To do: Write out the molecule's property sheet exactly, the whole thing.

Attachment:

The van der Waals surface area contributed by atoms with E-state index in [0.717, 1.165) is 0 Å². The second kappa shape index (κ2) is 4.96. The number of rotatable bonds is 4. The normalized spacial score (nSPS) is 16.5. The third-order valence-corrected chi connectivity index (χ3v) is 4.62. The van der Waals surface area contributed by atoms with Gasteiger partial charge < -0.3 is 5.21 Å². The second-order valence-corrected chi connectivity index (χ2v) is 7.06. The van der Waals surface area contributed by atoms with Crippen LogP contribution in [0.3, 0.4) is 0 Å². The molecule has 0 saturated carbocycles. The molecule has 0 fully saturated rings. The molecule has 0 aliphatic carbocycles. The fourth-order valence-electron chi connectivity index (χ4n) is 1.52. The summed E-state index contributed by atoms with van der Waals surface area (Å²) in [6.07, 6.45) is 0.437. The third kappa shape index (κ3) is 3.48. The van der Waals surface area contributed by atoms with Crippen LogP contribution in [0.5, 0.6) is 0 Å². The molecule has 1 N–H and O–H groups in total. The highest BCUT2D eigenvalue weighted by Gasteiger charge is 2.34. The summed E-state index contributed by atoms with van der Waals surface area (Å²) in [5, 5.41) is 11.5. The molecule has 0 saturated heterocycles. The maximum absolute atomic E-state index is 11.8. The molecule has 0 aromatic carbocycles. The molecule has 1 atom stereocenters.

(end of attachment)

The van der Waals surface area contributed by atoms with E-state index in [0.717, 1.165) is 0 Å². The second kappa shape index (κ2) is 4.96. The number of rotatable bonds is 4. The normalized spacial score (nSPS) is 16.5. The third-order valence-corrected chi connectivity index (χ3v) is 4.62. The van der Waals surface area contributed by atoms with Gasteiger partial charge < -0.3 is 5.21 Å². The second-order valence-corrected chi connectivity index (χ2v) is 7.06. The van der Waals surface area contributed by atoms with Crippen LogP contribution in [0.3, 0.4) is 0 Å². The molecule has 0 saturated carbocycles. The molecule has 0 fully saturated rings. The molecule has 0 aliphatic carbocycles. The fourth-order valence-electron chi connectivity index (χ4n) is 1.52. The summed E-state index contributed by atoms with van der Waals surface area (Å²) in [6.07, 6.45) is 0.437. The third kappa shape index (κ3) is 3.48. The van der Waals surface area contributed by atoms with Crippen LogP contribution in [0.5, 0.6) is 0 Å². The molecule has 1 N–H and O–H groups in total. The highest BCUT2D eigenvalue weighted by Gasteiger charge is 2.34. The summed E-state index contributed by atoms with van der Waals surface area (Å²) in [5, 5.41) is 11.5. The molecule has 0 saturated heterocycles. The maximum absolute atomic E-state index is 11.8. The molecule has 0 aromatic carbocycles. The molecule has 1 atom stereocenters.